WHEN 1 THEN first_quarter
WHEN 2 THEN second_quarter
WHEN 3 THEN third_quarter
WHEN 4 THEN fourth_quarter
END AS sales_amount
FROM
(
SELECT *, ROW_NUMBER() OVER(PARTITION BY sales_year ORDER BY (SELECT NULL)) AS rec_id
FROM QuarterlySales
GROUP BY GROUPING SETS
(
(sales_year, first_quarter, second_quarter, third_quarter, fourth_quarter),
(sales_year, first_quarter, second_quarter, third_quarter, fourth_quarter),
(sales_year, first_quarter, second_quarter, third_quarter, fourth_quarter),
(sales_year, first_quarter, second_quarter, third_quarter, fourth_quarter)
)
) D

2. Plamen Ratchev says:

This is interesting approach Mohammad. To my opinion if you are already using SQL Server 2005/2008 features it is much shorter syntax and clear to understand by using the UNPIVOT operator.

Hi Plamen,
I am back with a much clear version!

SELECT sales_year,
RIGHT(COALESCE(CAST(first_quarter AS VARCHAR)+ '1',
CAST(second_quarter AS VARCHAR) + '2',
CAST(third_quarter AS VARCHAR) + '3',
CAST(fourth_quarter AS VARCHAR) + '4'), 1) AS sales_quarter,
COALESCE(first_quarter, second_quarter, third_quarter, fourth_quarter) AS sales_amount
FROM QuarterlySales
GROUP BY GROUPING SETS
(
(sales_year, first_quarter),
(sales_year, second_quarter),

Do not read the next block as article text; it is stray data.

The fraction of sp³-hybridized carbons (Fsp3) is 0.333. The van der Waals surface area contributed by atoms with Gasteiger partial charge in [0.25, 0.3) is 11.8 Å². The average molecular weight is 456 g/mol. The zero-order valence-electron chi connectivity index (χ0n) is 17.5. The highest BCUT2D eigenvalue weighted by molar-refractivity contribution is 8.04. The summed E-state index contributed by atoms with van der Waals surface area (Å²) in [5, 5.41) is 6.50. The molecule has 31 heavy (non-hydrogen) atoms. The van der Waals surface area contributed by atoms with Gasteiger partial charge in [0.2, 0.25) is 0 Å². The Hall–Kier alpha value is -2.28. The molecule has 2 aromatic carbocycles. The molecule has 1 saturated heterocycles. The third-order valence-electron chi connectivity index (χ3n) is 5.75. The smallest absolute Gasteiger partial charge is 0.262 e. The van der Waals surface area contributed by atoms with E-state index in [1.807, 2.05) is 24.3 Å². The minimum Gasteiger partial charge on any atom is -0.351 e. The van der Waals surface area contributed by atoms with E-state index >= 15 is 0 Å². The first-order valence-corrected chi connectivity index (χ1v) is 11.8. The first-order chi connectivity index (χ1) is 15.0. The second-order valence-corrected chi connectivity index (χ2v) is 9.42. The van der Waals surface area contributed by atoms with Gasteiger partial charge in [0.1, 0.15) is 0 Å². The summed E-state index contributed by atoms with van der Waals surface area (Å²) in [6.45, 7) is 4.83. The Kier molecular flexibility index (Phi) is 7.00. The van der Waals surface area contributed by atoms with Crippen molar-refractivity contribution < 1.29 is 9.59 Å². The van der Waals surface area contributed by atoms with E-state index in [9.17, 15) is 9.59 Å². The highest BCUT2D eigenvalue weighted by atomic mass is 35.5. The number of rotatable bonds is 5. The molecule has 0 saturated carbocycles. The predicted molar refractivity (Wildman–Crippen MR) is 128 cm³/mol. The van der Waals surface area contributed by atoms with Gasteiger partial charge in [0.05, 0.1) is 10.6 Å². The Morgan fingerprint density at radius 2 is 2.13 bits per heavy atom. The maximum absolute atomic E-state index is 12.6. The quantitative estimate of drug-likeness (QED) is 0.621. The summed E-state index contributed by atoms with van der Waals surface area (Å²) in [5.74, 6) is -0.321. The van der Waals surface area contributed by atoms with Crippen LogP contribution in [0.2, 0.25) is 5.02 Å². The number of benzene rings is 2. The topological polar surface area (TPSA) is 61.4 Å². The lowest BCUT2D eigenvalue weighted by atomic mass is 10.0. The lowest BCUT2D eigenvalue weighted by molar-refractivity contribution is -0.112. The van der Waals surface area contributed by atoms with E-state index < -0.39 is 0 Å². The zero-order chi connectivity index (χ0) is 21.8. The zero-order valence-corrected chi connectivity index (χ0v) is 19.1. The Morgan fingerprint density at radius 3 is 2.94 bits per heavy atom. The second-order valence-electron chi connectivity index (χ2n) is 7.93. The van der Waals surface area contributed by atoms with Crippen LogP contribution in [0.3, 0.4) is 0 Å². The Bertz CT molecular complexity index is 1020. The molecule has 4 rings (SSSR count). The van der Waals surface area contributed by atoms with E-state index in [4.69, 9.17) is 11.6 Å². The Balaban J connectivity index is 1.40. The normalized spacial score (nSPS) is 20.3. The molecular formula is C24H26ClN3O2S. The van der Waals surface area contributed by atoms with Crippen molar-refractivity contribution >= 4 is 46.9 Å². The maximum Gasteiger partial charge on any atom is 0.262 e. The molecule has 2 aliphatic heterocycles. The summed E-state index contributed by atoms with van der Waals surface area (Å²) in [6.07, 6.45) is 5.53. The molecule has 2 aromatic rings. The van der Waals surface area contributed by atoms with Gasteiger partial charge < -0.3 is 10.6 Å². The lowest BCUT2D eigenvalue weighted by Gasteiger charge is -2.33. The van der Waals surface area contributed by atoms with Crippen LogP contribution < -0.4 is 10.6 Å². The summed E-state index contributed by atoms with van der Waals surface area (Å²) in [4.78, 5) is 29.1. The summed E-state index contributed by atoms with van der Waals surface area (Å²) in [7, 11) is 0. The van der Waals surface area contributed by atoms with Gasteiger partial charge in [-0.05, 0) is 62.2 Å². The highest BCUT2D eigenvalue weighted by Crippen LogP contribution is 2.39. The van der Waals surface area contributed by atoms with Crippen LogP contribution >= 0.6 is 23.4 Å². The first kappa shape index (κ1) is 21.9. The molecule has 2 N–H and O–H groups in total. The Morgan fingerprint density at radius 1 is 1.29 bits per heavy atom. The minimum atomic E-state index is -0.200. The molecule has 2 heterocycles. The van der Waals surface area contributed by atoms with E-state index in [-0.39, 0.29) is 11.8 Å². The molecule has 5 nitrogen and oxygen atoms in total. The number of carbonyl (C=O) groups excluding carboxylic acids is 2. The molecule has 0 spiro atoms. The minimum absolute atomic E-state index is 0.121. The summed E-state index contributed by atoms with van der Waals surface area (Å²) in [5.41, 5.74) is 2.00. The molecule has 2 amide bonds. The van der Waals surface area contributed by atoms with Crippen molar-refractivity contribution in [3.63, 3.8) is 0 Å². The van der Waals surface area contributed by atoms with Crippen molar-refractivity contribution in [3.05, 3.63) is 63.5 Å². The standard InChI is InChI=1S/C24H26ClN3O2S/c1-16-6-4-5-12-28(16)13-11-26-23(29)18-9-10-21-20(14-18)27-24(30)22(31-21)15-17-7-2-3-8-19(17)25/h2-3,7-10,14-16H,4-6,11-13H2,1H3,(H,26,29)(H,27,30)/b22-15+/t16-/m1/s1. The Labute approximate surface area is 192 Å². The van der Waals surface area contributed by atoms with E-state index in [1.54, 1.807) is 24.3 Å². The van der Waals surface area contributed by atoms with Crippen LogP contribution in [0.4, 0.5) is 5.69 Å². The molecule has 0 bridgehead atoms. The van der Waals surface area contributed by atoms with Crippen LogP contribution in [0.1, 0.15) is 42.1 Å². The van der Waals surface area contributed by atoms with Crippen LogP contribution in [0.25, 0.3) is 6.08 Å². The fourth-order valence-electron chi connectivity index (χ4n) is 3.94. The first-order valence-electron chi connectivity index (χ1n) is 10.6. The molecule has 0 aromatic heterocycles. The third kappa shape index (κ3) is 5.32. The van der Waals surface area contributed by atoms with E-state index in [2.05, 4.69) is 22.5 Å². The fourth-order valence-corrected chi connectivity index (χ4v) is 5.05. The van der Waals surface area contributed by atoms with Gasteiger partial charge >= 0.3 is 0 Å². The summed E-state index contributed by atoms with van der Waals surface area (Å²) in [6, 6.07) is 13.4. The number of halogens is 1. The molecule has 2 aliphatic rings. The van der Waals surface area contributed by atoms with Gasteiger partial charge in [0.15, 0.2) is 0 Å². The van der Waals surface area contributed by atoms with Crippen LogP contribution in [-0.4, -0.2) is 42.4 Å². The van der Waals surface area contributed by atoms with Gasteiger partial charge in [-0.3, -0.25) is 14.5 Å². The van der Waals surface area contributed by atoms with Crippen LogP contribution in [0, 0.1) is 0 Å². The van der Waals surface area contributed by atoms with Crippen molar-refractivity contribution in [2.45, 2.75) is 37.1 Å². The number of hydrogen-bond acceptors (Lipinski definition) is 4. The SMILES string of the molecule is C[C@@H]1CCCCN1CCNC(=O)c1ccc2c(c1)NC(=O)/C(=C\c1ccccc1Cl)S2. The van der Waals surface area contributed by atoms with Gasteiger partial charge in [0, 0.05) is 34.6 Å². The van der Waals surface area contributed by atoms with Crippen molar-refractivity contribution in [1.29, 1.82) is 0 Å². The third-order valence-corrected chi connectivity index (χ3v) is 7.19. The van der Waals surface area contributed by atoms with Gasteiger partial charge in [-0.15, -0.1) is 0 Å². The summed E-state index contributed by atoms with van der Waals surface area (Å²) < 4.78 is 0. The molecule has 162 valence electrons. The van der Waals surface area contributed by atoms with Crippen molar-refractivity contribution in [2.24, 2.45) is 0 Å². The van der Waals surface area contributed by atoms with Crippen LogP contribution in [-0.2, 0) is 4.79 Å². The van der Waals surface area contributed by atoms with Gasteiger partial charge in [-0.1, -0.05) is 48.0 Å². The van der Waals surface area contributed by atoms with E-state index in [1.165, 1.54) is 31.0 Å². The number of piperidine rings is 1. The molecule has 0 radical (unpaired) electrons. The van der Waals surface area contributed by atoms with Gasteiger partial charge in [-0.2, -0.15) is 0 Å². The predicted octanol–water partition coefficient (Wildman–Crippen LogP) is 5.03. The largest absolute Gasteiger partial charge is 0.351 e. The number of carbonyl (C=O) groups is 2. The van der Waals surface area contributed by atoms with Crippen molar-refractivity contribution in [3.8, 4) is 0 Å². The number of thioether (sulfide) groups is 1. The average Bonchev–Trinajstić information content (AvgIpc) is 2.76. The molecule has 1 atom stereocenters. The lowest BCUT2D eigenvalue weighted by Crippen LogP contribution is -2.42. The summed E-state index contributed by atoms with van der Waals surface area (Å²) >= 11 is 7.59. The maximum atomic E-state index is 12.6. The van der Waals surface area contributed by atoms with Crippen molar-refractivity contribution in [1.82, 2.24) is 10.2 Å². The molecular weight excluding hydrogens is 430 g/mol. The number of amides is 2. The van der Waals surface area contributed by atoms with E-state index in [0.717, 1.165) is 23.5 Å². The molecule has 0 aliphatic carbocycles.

(sales_year, third_quarter),
(sales_year, fourth_quarter)
)
ORDER BY sales_year, sales_quarter;

The result sets
/
sales_year sales_quarter sales_amount
———– ————- ————-
2006 —— 1 ———– 211203.50
2006 —— 2 ———– 381594.95
2006 —— 3 ———– 439187.00
2006 —— 4 ———– 503155.80
2007 —— 1 ———– 231205.10
2007 —— 2 ———– 451101.25
2007 —— 3 ———– 601209.40
2007 —— 4 ———– 531907.30
/

Thank you!

Hi Plamen,
If you use 2005/2008 version it seems the best is to avoiding UNPIVOT table operator, and using this method:
SELECT sales_year,
sales_quarter,
sales_amount
FROM QuarterlySales
CROSS APPLY
(SELECT 1, first_quarter
UNION ALL
SELECT 2, second_quarter
UNION ALL
SELECT 3, third_quarter
UNION ALL
SELECT 4, fourth_quarter) D(sales_quarter, sales_amount);

Wouldn't running the query with many CAST operations over a large set affect its performance quite a bit? RE:
SELECT sales_year,
RIGHT(COALESCE(CAST(first_quarter AS VARCHAR)+ '1',
CAST(second_quarter AS VARCHAR) + '2',
CAST(third_quarter AS VARCHAR) + '3',
CAST(fourth_quarter AS VARCHAR) + '4'), 1) AS sales_quarter,
COALESCE(first_quarter, second_quarter, third_quarter, fourth_quarter) AS sales_amount
FROM QuarterlySales
GROUP BY GROUPING SETS
(
(sales_year, first_quarter),
(sales_year, second_quarter),
(sales_year, third_quarter),
(sales_year, fourth_quarter)
)
ORDER BY sales_year, sales_quarter;

7. Plamen Ratchev says:

Yes, the CAST function will have impact on performance on a very large set. Difficult to say how much without testing with real data.

8. Ben Brumm says:

Great article Plamen! I love the pivot feature as I find it’s easier to translate data this way in the database than to get some custom code to do it or do it in Excel.
I’ve used it a few times in SQL Server. Oracle has a similar keyword for doing this, which I’ve written about here: https://www.databasestar.com/oracle-sql-pivot/.
I also haven’t considered using the CROSS JOIN method before. I’ll have to keep that in mind.
Thanks!
Ben